Janet Ray reflects on remarkable 44-year career with AAA Washington
Janet Ray was looking for work in 1974. She had just finished a temporary public affairs position at the state Department of Ecology and had previously worked as an intern at the Seattle Post-Intelligencer.
Based on those experiences, she knew she was more interested in a public affairs career than newspaper reporting, but she also enjoyed writing. So, she started looking for an organization that produced a publication but was engaged in other work as well.
AAA Washington fit the description. In those days, the association published a newspaper, so she cold-called the editor and talked her way into a job. And that’s how she started a remarkable 44-year career that’s coming to a close in early August.
In an era when no one is expected to stay in the same career — let alone work for the same employer — for four-plus decades, Ray stands out. Over the years, she has held numerous job titles at AAA and served on many outside boards, including AWB’s.
More recently, she was part of the committee that led AWB’s first major brand overhaul in three decades.
Variety and Challenge
The secret to her success, Ray said, was the variety of jobs she’s held and the ability to constantly challenge herself.
“I was always asking, ‘What am I going to do make sure I’m continuing to grow?’” she said. “I always found that change was exhilarating.”
Her first job was working with the traffic safety and public affairs programs and writing for the Motorist newspaper. She wrote her own job description and developed a bicycle and pedestrian safety program to present to elementary schools throughout the club’s membership territory. It wasn’t long before she was on the radio, as well, filling in when AAA’s traffic reporter had a day off. Back then, the KIRO traffic reporter was a AAA employee who worked out of the AAA office.
She honed her on-air radio skills and learned how to write scripts for a network of small radio stations that aired updates about places to visit in the state (spring and summer) and winter driving condition advisories (fall and winter).
In 1977, after several staff departures, Ray ended up leading the public relations department.
“All of a sudden, I was the senior person at age 27 and with three years of experience,” she said.
Three years later, she stepped down from a full-time position to start a family. For the next nine years, she worked as an independent contractor, taking care of her children during the day and laying out the AAA Motorist newspaper in the evening after they went to sleep.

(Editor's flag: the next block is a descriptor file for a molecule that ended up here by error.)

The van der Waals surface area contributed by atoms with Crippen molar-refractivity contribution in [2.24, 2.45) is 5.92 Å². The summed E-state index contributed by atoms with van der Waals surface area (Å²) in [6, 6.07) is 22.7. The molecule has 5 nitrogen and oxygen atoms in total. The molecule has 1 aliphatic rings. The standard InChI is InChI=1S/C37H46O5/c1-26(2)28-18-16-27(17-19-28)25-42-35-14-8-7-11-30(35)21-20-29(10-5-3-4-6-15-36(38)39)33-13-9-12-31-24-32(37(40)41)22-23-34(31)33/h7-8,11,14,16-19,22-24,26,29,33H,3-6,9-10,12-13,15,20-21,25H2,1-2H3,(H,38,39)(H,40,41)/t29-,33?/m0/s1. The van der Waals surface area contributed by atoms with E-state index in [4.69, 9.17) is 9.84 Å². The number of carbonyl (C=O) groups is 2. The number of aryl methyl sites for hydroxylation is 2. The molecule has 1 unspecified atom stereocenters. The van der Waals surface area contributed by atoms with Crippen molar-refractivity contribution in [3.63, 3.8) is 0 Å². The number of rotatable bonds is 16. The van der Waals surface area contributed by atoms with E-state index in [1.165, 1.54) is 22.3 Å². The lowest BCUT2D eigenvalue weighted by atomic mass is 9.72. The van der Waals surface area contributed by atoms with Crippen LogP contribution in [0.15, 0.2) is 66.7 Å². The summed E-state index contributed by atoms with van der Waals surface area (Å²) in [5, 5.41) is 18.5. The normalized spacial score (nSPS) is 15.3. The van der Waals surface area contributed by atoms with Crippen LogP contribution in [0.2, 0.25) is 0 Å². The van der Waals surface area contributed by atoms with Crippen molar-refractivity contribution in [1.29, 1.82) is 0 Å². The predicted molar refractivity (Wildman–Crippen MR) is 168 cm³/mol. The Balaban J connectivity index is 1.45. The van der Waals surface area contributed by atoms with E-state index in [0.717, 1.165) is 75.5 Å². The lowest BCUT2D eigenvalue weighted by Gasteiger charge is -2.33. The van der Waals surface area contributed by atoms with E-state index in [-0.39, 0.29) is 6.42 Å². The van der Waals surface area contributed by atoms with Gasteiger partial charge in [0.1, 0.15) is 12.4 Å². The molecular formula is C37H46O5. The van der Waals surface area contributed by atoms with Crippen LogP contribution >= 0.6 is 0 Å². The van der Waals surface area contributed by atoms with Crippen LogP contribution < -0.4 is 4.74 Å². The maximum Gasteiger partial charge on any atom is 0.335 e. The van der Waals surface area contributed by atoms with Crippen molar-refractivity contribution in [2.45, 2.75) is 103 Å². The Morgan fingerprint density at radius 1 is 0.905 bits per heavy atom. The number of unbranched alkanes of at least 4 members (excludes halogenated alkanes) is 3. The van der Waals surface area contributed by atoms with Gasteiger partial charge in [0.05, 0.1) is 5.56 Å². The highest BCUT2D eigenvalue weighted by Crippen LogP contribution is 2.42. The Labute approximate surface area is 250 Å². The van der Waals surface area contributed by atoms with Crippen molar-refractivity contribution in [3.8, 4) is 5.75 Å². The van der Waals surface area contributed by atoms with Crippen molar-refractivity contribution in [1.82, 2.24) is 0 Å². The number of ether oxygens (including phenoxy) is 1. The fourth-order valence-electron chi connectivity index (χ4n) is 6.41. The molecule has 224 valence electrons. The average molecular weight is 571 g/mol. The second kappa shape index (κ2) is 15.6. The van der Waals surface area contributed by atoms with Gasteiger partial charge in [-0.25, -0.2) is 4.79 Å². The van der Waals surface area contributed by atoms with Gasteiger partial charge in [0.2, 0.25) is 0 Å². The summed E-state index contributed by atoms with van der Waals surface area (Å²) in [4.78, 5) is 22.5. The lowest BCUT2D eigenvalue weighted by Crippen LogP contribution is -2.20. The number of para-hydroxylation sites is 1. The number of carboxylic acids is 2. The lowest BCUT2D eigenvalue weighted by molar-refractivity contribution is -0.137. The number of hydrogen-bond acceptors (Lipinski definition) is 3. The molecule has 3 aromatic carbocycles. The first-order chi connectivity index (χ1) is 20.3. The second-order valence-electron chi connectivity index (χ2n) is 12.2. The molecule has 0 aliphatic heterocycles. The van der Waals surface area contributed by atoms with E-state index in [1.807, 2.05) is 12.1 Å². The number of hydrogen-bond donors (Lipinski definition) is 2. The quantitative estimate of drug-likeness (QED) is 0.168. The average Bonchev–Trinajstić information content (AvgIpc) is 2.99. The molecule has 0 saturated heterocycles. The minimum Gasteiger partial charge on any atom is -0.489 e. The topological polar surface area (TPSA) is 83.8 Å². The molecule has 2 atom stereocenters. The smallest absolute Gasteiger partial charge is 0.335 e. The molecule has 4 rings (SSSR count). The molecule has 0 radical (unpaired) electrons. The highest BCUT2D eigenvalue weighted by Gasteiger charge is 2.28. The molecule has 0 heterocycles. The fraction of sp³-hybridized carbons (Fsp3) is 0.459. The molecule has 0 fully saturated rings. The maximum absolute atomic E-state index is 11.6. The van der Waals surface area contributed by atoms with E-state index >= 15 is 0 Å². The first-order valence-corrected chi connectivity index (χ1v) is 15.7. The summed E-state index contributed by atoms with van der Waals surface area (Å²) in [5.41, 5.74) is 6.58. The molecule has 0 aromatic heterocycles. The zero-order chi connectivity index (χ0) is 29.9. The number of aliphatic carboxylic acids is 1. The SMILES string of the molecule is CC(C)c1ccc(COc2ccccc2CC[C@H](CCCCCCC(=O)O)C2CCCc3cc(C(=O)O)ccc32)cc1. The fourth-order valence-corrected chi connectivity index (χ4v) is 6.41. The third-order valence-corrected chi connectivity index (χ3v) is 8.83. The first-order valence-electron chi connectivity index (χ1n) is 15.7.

She returned to the office in 1989, leading the public affairs department. That included lobbying, the traffic safety department and publications. She’s retiring as Corporate Secretary and assistant vice president for corporate affairs and publishing.
The Future of Travel
Just as Ray’s career grew and evolved over the years, AAA has evolved to stay relevant to its members. The AAA newspaper, gave way to a modern bi-monthly magazine, Journey, in 1997
Emergency road service requests, once hand-written on slips of paper and put on a rotating stand to ‘send’ to dispatch, gave way to automated systems in call center and eventually app-assisted dispatch, that allows folks to monitor the technician’s progress in reaching them via their cell phone.
Now the organization is looking into ways that predictive analytics can help locate and dispatch vehicles, as well as constantly evaluating the scope of travel services it offers to members.
“Where are people going to find the value of service?” Ray said. “We want to be the entity that gives our members peace of mind and become their advocate.”
One day, that might include self-driving cars.
“We’re as interested in autonomous vehicles as anyone,” Ray said.
As she prepares to leave the office behind, Ray and her husband are using AAA’s travel service to help plan an epic road trip to Alaska. They plan to take a ferry to Skagway, explore the Alaskan inland in their camper and return home via the famous Alcan Highway.
At the same time, they’re preparing to move from their longtime home in Snohomish County to a lake home in Mason County, where they will be closer to their three grandchildren.
It will be a change of pace, for sure. But Ray has demonstrated over the last 44 years that she’s not afraid to shift gears.